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Workout supplements fuel eating disorder


Research has shown a reliance on workout supplements are creating eating disorders.IN the quest for the perfect physique men are increasingly becoming reliant on workout supplements, a study has revealed.

But experts have warned a reliance on the over-the-counter protein powders is fast emerging as a new type of eating disorder.

They said as with anorexia, bulimia and other recognised eating disorders, men are using the supplements to replace meals, while others have been warned to cut down by doctors.

Protein is key to building and maintaining all types of body tissue, including muscle. It contains amino acids, the building blocks used for muscle growth.

And the claims made by manufacturers of increasingly popular protein products are numerous.

They include helping to boost the body’s muscle growth, aid metabolism (helping with weight loss), help users reach peak physical performance, boost energy and fight the ageing process.

“Users may choose to take them before, during and after training to enhance performance and improve recovery, add them to meals to boost their protein or drink them between meals as a high-protein snack,” says Azmina Govindji from the British Dietetic Association told NHS Choices.

“And although protein shakes are convenient, not all of them are suitable to be used as a meal replacement, because they don’t have all the vitamins and nutrients that a balanced meal would contain.”

There is also evidence that, in the long term, consuming too much protein can lead to an increased risk of osteoporosis and can also create liver and kidney problems.

In the new study, Dr Richard Achiro, from Alliant International University in Los Angeles, said the risky misuse of legal workout supplements is down to a number of factors.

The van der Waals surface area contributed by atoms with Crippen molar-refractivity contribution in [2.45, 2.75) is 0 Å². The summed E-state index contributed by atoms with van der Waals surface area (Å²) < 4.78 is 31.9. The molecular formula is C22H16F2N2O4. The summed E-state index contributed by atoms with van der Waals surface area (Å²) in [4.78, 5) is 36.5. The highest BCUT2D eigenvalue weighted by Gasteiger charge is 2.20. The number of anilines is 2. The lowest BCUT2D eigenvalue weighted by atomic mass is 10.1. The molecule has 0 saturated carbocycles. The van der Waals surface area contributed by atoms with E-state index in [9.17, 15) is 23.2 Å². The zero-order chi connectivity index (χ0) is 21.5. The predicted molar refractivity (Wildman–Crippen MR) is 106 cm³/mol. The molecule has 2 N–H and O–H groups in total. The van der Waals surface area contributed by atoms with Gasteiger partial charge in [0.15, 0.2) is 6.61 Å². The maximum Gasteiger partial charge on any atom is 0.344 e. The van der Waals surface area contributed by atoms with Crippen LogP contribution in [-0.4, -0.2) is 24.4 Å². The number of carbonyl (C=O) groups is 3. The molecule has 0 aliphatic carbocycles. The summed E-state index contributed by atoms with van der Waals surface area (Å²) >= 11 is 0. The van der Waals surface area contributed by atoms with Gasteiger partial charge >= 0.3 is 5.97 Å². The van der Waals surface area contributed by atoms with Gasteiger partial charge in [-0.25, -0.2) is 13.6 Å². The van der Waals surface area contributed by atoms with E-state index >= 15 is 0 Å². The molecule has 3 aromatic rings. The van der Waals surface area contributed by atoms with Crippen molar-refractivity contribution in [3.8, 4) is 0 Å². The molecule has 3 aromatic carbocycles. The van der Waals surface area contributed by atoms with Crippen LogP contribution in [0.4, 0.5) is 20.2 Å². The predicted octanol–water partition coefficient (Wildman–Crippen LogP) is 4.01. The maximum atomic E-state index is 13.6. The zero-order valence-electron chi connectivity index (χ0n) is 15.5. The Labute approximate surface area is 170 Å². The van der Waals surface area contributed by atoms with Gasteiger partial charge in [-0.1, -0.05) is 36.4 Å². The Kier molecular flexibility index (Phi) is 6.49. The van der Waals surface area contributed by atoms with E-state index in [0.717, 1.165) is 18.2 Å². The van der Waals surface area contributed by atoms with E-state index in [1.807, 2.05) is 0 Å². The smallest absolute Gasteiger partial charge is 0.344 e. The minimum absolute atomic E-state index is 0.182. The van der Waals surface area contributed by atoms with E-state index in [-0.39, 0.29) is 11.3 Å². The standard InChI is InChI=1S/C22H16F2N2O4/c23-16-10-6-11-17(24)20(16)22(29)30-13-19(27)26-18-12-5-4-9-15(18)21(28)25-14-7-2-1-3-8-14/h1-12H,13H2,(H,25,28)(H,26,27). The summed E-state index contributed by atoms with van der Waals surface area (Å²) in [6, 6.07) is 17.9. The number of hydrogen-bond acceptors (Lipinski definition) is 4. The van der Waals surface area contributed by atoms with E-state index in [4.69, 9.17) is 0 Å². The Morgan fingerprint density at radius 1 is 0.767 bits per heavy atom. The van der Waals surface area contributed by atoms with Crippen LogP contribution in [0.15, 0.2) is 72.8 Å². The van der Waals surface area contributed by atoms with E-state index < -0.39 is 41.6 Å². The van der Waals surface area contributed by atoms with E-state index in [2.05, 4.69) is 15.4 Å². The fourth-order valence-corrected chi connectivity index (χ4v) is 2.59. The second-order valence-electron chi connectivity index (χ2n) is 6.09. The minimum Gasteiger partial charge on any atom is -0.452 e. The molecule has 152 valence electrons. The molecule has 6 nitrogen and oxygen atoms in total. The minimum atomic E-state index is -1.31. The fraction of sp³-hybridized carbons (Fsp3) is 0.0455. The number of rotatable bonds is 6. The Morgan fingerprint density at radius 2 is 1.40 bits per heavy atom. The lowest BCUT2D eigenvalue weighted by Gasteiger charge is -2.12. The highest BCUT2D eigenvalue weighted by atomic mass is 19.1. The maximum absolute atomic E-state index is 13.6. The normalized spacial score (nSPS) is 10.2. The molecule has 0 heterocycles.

Body dissatisfaction, low self-esteem and gender role conflict, where an individual perceives he is not living up to the strict limitations of masculinity dictated by modern culture, all play their part, he said.

He said: “Body-conscious men who are driven by psychological factors to attain a level of physical or masculine ‘perfection’ are prone to use these supplements and drugs in a manner that is excessive and which was demonstrated in this study to be a variant of disordered eating.

“As legal supplements become increasingly prevalent around the globe, it is all the more important to assess and treat the psychological causes and effects of excessive use of these drugs and supplements.”

He added: “These products have become an almost ubiquitous fixture in the pantries of young men across the country and can seemingly be purchased anywhere and everywhere – from grocery stores to college book stores.

“The marketing efforts, which are tailored to addressing underlying insecurities associated with masculinity, position these products perfectly as a ‘solution’ by which to fill a void felt by so many men in our culture.”

Researchers recruited 195 men, aged 18 to 65, to take part in the study.

They had all consumed legal appearance or performance-enhancing supplements, for example whey protein, creatine or L-cartinine, in the past 30 days.

And they all told researchers they work out for fitness or appearance-related reasons at least twice a week.

Participants completed an online survey asking questions about a variety of subjects, including supplement use, self-esteem, body image, eating habits and gender role conflicts.

Dr Achiro and co-author Peter Theodore found more than 40 per cent of the men taking part indicated their use of supplements had increased over time.

Twenty-two per cent said they replaced regular meals with dietary supplements that are not intended to be meal replacements.

But most alarming, Dr Achiro said, was that 29 per cent of people said they were concerned about their own use of supplements.

At the more extreme end of the spectrum, eight per cent of participants indicated that their doctor had told them to cut back on, or stop using the supplements because of possible adverse side effects.

And three per cent had been hospitalised for kidney or liver problems that were related to the use of supplements.

Dr Achiro and Dr Theodore developed the scale by which participants judged their use of the supplements.

It was found to correlate to well-established diagnostic indicators of an eating disorder, such as eating concern and restrictive eating.

“The most critical implication for these findings is to put risky/excessive legal supplement use on the map as an issue facing a significant number of men,” said Dr Achiro.

The research was at the American Psychological Association’s annual convention.

Ms Govindji added it was possible to get the same benefits from introducing high-protein foods to a diet as snacks or adding them to their normal meals to enhance the protein content. – Daily Mail

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